McCraty, R. (2015). Heart-Brain Neurodynamics: The Making of Emotions. Issues of the Heart: The Neuropsychotherapist, special issued, 76-110. Available from [Accessed 30 December 2016]

Schwartz, S.H. (2012). Basic Human Values: An Overview. Available from [Accessed 30 December 2016]


8 thoughts on “Choosing Love over Fear

  1. Here here! Being a dual citizen with the UK and the USA – the outcomes of the Brexit and the Election has given rise to some fear levels. Being a natural ‘what if’ person this could lead to a downward emotional spiral. Your blog reminds me to focus on love in a time of fear. In some Common Cause readings, they also advocate that campaigns focus on intrinsic values, of which love is one. Equally, it’s a reminder that fear is a risk in any campaign and thought should be made on how to counter-act that emotion in people too. Thanks for the post!

    Liked by 1 person

  2. I really enjoyed reading this post and I think it bring about some very interesting points regarding the longevity and sustainability of campaigning. In your piece you used two examples, the US presidential election and the EU referendum: campaigns which I agree were based on fear and anger, respectively. In relation to this, I wonder if you think the two alternatives, Hilary Clinton and the Remain campaign, campaigned with the emotion or feeling of love, or whether we require a more revolutionary parties or groups which hold this ideal to eventually overthrow and negate the prevalence of fear and anger in our current political system?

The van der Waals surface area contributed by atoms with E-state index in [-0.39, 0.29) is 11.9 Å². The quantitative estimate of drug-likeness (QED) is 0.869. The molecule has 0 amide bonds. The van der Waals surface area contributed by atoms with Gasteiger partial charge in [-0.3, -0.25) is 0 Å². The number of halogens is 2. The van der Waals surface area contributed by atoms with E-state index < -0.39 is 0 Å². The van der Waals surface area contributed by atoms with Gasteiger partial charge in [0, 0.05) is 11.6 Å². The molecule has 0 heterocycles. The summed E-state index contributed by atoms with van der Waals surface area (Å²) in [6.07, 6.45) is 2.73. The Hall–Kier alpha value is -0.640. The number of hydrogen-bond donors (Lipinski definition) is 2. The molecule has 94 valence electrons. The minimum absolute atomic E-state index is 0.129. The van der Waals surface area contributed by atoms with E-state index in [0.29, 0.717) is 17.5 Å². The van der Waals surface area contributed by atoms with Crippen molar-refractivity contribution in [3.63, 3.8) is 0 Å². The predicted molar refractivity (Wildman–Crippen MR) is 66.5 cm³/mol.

1. Hi Bridey, thank you for your extensive comment. I am happy to answer your question…, but rather in person. I have to write a few more blog posts and this answer would be a long one based on philosophic ground. So, please remind me next semester in class…

      Liked by 1 person

  3. Great post, very true, we need to be reminded of the power of love to conquer fear and no doubt when campaigning for any issue, it is the love that will get you through. The other way of looking at it is the addressing and looking at people with different ideas and values from ours through the love lens. As you mentioned with the US and Brexit outcomes, it is time to pause and perhaps evaluate what has gone wrong.


  4. Just stopping by to say, I agree wholeheartedly. It’s about focussing on love with is closely related to feelings of outrage then followed with a whole load of hope. Check out Manuel Castell’s here talking about trends in social movements. His argument is that most social order is based on fear and control of information and communications, he gives examples of social movements for dignity based on emotional outburst in “non-tolerable” situations. I agree with him too 🙂


  5. Dear ‘The Unknown’, I want to thank you for this beautiful post which inspired me to write.

    You can find the post here, which I called ‘Why to love hate?’. I hope you enjoy reading as much as I enjoyed reading yours 🙂

    I look forward to further discussions about these important topics.

    Thanks for helping bringing more light to the world :).